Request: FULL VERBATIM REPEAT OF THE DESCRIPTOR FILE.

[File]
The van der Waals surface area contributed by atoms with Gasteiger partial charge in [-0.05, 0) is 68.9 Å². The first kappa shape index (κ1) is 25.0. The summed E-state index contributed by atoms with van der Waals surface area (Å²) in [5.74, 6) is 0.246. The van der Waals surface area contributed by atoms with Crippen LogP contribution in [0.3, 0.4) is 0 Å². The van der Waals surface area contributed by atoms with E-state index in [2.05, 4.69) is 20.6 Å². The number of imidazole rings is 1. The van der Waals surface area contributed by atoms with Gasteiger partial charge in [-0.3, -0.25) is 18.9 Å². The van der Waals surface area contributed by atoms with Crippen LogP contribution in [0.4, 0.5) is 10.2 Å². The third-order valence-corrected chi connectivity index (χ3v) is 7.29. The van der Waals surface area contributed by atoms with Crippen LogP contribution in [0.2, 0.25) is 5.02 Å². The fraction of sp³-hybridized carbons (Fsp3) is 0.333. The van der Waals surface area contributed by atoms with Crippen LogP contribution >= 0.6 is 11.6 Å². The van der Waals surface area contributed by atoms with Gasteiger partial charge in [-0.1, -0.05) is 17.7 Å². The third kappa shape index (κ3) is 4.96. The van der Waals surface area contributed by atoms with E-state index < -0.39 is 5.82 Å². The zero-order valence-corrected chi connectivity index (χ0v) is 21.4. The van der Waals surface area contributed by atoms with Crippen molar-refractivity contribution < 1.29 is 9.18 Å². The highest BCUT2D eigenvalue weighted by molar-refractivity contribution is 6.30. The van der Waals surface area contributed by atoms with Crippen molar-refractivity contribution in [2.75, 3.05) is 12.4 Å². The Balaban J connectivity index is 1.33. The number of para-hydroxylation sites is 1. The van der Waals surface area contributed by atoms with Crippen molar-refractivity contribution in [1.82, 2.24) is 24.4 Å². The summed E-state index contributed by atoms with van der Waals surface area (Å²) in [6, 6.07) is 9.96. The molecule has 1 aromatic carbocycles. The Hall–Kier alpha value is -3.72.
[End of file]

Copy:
The van der Waals surface area contributed by atoms with Gasteiger partial charge in [-0.05, 0) is 68.9 Å². The first kappa shape index (κ1) is 25.0. The summed E-state index contributed by atoms with van der Waals surface area (Å²) in [5.74, 6) is 0.246. The van der Waals surface area contributed by atoms with Crippen LogP contribution in [0.3, 0.4) is 0 Å². The van der Waals surface area contributed by atoms with E-state index in [2.05, 4.69) is 20.6 Å². The number of imidazole rings is 1. The van der Waals surface area contributed by atoms with Gasteiger partial charge in [-0.3, -0.25) is 18.9 Å². The van der Waals surface area contributed by atoms with Crippen LogP contribution in [0.4, 0.5) is 10.2 Å². The third-order valence-corrected chi connectivity index (χ3v) is 7.29. The van der Waals surface area contributed by atoms with Crippen LogP contribution in [0.2, 0.25) is 5.02 Å². The fraction of sp³-hybridized carbons (Fsp3) is 0.333. The van der Waals surface area contributed by atoms with Crippen LogP contribution >= 0.6 is 11.6 Å². The van der Waals surface area contributed by atoms with Gasteiger partial charge in [-0.1, -0.05) is 17.7 Å². The third kappa shape index (κ3) is 4.96. The van der Waals surface area contributed by atoms with E-state index < -0.39 is 5.82 Å². The zero-order valence-corrected chi connectivity index (χ0v) is 21.4. The van der Waals surface area contributed by atoms with Crippen molar-refractivity contribution < 1.29 is 9.18 Å². The highest BCUT2D eigenvalue weighted by molar-refractivity contribution is 6.30. The van der Waals surface area contributed by atoms with Crippen molar-refractivity contribution in [2.75, 3.05) is 12.4 Å². The Balaban J connectivity index is 1.33. The number of para-hydroxylation sites is 1. The van der Waals surface area contributed by atoms with Crippen molar-refractivity contribution in [1.82, 2.24) is 24.4 Å². The summed E-state index contributed by atoms with van der Waals surface area (Å²) in [6, 6.07) is 9.96. The molecule has 1 aromatic carbocycles. The Hall–Kier alpha value is -3.72.